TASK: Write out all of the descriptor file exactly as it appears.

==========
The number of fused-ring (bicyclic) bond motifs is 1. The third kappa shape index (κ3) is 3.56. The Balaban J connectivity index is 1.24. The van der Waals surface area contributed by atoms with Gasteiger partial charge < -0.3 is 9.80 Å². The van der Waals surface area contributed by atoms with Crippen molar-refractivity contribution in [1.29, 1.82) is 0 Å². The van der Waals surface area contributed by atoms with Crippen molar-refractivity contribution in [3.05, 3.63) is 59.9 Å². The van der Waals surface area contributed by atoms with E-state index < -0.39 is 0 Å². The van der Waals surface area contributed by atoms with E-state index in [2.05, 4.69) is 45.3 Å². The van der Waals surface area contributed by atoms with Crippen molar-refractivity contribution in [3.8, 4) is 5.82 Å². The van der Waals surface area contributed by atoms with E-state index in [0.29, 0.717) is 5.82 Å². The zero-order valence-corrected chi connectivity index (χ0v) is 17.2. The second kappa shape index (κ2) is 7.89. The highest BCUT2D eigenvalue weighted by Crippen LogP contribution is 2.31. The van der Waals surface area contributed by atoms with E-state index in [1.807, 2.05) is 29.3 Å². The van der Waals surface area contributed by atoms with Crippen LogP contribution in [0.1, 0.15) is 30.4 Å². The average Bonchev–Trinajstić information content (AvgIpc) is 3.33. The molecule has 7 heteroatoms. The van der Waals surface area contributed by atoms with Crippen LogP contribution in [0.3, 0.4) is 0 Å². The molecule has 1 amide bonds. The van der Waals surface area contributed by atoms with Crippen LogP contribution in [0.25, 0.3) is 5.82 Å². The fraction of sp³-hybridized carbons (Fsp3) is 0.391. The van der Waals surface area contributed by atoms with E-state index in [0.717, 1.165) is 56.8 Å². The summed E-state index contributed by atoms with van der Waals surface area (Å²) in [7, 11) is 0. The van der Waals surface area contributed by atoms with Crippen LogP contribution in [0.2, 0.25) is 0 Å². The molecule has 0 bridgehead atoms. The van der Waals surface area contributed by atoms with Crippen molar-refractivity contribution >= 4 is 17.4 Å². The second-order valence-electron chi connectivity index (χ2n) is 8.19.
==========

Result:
The number of fused-ring (bicyclic) bond motifs is 1. The third kappa shape index (κ3) is 3.56. The Balaban J connectivity index is 1.24. The van der Waals surface area contributed by atoms with Gasteiger partial charge < -0.3 is 9.80 Å². The van der Waals surface area contributed by atoms with Crippen molar-refractivity contribution in [1.29, 1.82) is 0 Å². The van der Waals surface area contributed by atoms with Crippen molar-refractivity contribution in [3.05, 3.63) is 59.9 Å². The van der Waals surface area contributed by atoms with E-state index < -0.39 is 0 Å². The van der Waals surface area contributed by atoms with E-state index in [2.05, 4.69) is 45.3 Å². The van der Waals surface area contributed by atoms with Crippen molar-refractivity contribution in [3.8, 4) is 5.82 Å². The van der Waals surface area contributed by atoms with E-state index in [0.29, 0.717) is 5.82 Å². The zero-order valence-corrected chi connectivity index (χ0v) is 17.2. The second kappa shape index (κ2) is 7.89. The highest BCUT2D eigenvalue weighted by Crippen LogP contribution is 2.31. The van der Waals surface area contributed by atoms with E-state index in [1.807, 2.05) is 29.3 Å². The van der Waals surface area contributed by atoms with Crippen LogP contribution in [0.1, 0.15) is 30.4 Å². The average Bonchev–Trinajstić information content (AvgIpc) is 3.33. The molecule has 7 heteroatoms. The van der Waals surface area contributed by atoms with Crippen LogP contribution in [0.3, 0.4) is 0 Å². The molecule has 1 amide bonds. The van der Waals surface area contributed by atoms with Crippen LogP contribution in [0.25, 0.3) is 5.82 Å². The fraction of sp³-hybridized carbons (Fsp3) is 0.391. The van der Waals surface area contributed by atoms with E-state index in [0.717, 1.165) is 56.8 Å². The summed E-state index contributed by atoms with van der Waals surface area (Å²) in [7, 11) is 0. The van der Waals surface area contributed by atoms with Crippen LogP contribution in [0.2, 0.25) is 0 Å². The molecule has 0 bridgehead atoms. The van der Waals surface area contributed by atoms with Crippen molar-refractivity contribution >= 4 is 17.4 Å². The second-order valence-electron chi connectivity index (χ2n) is 8.19.